Hiking the Grand Canyon: South Kaibab Trail

A few years ago Jonathan and I visited the Grand Canyon on a road trip through the Southwestern United States. We only spent one night there but it was enough to make us fall in love with the place and we decided we needed to go back-this time to hike across it! This trip took more planning and preparation than any holiday I’ve ever been on, but it was well worth the effort. The total distance is a little over 33 km with 1780 m in elevation gain-my poor legs!        grand canyon_may12_046

We decided to descend from the South Rim and ascend the North Rim trail because the South Kaibab trail is known for offering little shade and no opportunities to refill water. It also provides some of the most spectacular views so it’s nice to have the canyon in front of you as you descend.

grand canyon_may12_095We started at 4 am in an effort to reach Phantom Ranch camp by 10 am to wait out the mid day heat. Hiking down the South Kaibab trail as the sun came up was nothing short of amazing. It seemed like every turn revealed a new view of the canyon. You really can’t tell how much there is to it when you’re standing at the top of the canyon looking down.

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We arrived at Phantom Ranch camp on schedule. We were covered in red dust from the trail and exhausted from navigating the steep switch backs. It was already over 100 Fahrenheit and I was about ready to melt. Phantom Ranch camp was built in 1922. It consists of several cabins, a restaurant, a ranger station, and facilities for the mules that run tourists and supplies up the trail. It is located in the bottom of the canyon on the north side of the Colorado River. We spent the afternoon there snoozing in the shade, chatting to other hikers, and hanging out in the air conditioned canteen.

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We left Phantom Ranch around 5 and started the next leg of our journey. This part of the hike couldn’t have been more different from the South Kaibab trail. The 11 km hike from Phantom Ranch to Cottonwood camp takes you through a secondary canyon within the Grand Canyon. It is recommended that this trail be avoided during the afternoon as the canyon walls absorb and throw off heat. Even as the sun was sinking below the canyon walls we could still feel the heat coming off the red rock. This part of the trail feels really peaceful. It follows the Bright Angel River which sustains a lot of the Canyon’s wildlife. We passed deer, chipmunks, and a beaver but saw very few people on this trail.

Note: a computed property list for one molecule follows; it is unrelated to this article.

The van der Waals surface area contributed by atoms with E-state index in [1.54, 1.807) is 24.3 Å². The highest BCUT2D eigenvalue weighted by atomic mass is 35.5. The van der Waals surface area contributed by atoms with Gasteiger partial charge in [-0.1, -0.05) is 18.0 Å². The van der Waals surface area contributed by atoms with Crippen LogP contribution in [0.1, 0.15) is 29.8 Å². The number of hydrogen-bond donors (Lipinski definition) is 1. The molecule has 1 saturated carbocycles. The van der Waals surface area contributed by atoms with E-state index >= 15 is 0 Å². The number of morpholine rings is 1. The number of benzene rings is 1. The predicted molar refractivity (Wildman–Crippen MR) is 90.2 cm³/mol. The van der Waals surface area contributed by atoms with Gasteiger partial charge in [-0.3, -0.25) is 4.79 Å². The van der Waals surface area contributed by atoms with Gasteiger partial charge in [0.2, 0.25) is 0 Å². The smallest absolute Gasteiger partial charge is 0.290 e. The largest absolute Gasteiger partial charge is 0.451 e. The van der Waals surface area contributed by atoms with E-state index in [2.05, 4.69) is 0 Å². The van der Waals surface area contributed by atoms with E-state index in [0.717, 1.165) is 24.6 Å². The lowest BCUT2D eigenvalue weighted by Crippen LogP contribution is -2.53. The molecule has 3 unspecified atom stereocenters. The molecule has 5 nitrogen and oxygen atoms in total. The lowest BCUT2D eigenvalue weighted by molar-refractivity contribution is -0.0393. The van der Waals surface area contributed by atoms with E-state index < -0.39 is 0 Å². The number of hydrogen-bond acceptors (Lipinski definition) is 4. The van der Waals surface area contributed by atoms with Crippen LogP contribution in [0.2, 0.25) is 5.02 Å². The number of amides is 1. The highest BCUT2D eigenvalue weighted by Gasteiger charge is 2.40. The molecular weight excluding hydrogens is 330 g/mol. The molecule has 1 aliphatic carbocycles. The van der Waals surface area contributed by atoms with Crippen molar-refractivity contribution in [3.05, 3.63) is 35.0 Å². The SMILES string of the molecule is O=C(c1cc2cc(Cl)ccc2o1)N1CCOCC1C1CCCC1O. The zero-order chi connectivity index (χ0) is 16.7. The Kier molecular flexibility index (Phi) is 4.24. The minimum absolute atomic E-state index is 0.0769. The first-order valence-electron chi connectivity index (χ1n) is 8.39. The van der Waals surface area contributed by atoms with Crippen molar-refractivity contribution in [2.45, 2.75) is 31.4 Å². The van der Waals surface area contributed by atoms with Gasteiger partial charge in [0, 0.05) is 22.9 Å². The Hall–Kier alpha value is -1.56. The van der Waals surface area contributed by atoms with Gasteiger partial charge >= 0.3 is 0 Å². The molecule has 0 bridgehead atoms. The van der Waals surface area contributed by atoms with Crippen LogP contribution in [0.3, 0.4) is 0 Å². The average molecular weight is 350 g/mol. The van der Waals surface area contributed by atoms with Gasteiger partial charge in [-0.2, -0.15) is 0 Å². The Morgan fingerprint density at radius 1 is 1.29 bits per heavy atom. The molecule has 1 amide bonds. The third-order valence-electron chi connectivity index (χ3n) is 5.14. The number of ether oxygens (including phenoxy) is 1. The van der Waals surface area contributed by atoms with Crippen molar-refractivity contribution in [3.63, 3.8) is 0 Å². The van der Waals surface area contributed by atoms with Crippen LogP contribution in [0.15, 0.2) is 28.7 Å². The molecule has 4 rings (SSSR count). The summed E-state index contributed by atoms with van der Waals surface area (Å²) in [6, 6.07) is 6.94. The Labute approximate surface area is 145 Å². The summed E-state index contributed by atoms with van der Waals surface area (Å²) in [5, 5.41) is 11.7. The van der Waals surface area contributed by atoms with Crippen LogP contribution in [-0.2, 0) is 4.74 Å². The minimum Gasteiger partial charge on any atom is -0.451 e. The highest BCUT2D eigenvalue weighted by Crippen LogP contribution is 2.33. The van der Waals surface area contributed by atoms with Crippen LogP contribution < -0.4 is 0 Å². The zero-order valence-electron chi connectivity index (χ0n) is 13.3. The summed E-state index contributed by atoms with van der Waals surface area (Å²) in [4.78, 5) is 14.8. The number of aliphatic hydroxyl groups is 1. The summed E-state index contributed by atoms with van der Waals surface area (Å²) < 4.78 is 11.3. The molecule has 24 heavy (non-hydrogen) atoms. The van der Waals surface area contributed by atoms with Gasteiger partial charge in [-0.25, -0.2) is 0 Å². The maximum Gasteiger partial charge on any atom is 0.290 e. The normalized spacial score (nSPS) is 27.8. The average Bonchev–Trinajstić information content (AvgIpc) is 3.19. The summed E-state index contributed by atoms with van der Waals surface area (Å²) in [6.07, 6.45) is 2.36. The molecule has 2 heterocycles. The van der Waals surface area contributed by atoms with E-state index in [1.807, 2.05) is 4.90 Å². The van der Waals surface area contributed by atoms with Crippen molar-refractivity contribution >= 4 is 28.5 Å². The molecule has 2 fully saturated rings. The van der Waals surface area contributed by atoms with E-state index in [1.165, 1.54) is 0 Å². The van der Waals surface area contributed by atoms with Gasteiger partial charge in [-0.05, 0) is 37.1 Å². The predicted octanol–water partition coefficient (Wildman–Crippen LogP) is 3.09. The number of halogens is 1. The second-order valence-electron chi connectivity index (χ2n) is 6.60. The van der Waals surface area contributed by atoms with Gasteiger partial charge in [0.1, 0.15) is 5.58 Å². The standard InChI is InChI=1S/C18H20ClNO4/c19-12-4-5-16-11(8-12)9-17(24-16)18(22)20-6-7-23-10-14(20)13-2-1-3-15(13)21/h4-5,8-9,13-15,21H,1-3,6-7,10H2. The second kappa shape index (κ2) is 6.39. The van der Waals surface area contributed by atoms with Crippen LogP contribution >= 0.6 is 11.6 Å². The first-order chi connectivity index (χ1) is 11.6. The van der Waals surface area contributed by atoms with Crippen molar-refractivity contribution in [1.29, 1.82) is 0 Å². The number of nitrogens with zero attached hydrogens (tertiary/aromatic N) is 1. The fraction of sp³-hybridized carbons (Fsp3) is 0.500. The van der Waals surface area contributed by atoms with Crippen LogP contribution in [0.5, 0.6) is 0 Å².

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We were about 40 minutes away from Cottonwood camp when we encountered a rattlesnake on the side of the trail. I guess we startled it pretty good because it rattled and hissed and coiled up for a few minutes before making its way off the trail and into the brush beside it. Being from the Pacific Northwest we’ve never encountered a snake larger than a friendly little Garter snake and it scared us both quite a bit.

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Having survived the rattle snake run in, we hustled to camp pretty quickly and arrived shortly after dark. Jonathan set up our tent and we took one last look at the stars scattered across the sky and climbed in for the night. All night there was the most heavenly breeze rustling in the leaves outside and we felt about a million miles away from the rest of the world.

That’s it for our hike on the Grand Canyon’s South Kaibab trail. Thanks for reading! Next week, hiking out on the North Kaibab trail and some tips for Grand Canyon hiking.